CONSCIENCE AND POLITICS Rep. Geraldine Roman (left), who approved of the death penalty, and Rep. Randolph Ting, who was against, cite conscience and politics behind their votes.

CONSCIENCE AND POLITICS Rep. Geraldine Roman (left), who accepted of the death penalty, and Rep. Randolph Ting, who was in opposition to, cite conscience and politics behind their votes.

(Last of two components)

When the death penalty invoice was put to a vote within the House of Representatives early this month, Sorsogon Rep. Evelina Escudero had to choose between conscience and committee.

Escudero selected conscience, giving up her management of the fundamental training and tradition committee.

She was among the many 54 lawmakers who voted “no” to House Bill No. 4727, which might impose life sentence to death on drug-related offenses.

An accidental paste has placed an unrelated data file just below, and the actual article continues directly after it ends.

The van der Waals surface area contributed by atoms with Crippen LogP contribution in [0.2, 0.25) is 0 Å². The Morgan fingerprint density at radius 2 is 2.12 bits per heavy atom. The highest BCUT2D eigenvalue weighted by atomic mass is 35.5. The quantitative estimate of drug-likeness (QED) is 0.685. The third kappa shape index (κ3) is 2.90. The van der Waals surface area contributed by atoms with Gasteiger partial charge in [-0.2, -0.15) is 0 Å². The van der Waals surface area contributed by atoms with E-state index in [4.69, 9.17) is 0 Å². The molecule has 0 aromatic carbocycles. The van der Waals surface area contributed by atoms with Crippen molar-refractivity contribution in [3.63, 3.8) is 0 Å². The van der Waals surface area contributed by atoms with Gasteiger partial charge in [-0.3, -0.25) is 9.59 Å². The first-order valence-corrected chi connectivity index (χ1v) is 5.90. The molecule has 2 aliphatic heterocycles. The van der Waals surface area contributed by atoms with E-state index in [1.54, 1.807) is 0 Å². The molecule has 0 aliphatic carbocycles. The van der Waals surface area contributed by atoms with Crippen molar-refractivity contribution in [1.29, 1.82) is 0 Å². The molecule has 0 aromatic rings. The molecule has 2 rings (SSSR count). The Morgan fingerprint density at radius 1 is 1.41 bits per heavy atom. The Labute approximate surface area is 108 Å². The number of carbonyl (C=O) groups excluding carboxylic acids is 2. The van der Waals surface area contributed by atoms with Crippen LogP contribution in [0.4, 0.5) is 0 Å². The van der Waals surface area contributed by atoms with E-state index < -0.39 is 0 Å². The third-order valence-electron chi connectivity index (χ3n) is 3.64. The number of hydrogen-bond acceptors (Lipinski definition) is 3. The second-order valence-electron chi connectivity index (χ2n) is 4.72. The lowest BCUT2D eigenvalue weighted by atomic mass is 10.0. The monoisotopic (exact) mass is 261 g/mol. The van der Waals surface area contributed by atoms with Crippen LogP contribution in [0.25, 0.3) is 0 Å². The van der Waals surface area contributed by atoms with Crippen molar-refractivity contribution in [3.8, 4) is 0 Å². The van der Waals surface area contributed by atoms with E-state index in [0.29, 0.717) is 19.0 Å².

“I have my own convictions and probably they were trying to convince (me), but … it’s my conscience,” she stated.

Her political occasion, Nationalist People’s Coalition (NPC), allowed members to vote in line with their conscience, she identified.

NPC is a member of the supermajority coalition within the House.

‘No compromise’

Escudero stated her place on the death penalty was one thing she couldn’t compromise.

“Other measures that the House leadership would bring to Congress probably can be discussed, but not this death penalty,” she stated.

Days later, Speaker Pantaleon Alvarez made good on his menace to take away antideath penalty lawmakers from their committee and management positions—not sparing even former President and now Pampanga Rep. Gloria Macapagal-Arroyo, who was ousted as Deputy Speaker for voting “no” to HB 4727.

Escudero shrugged off Alvarez’s choice.

“[W]e accept whatever the Speaker would decide, what to do with us,” she stated.

Coalition members

Besides the NPC, the members of the House coalition are the National Unity Party, Lakas-Christian Muslim Democrats, a party-list bloc, and even the erstwhile ruling Liberal Party (LP).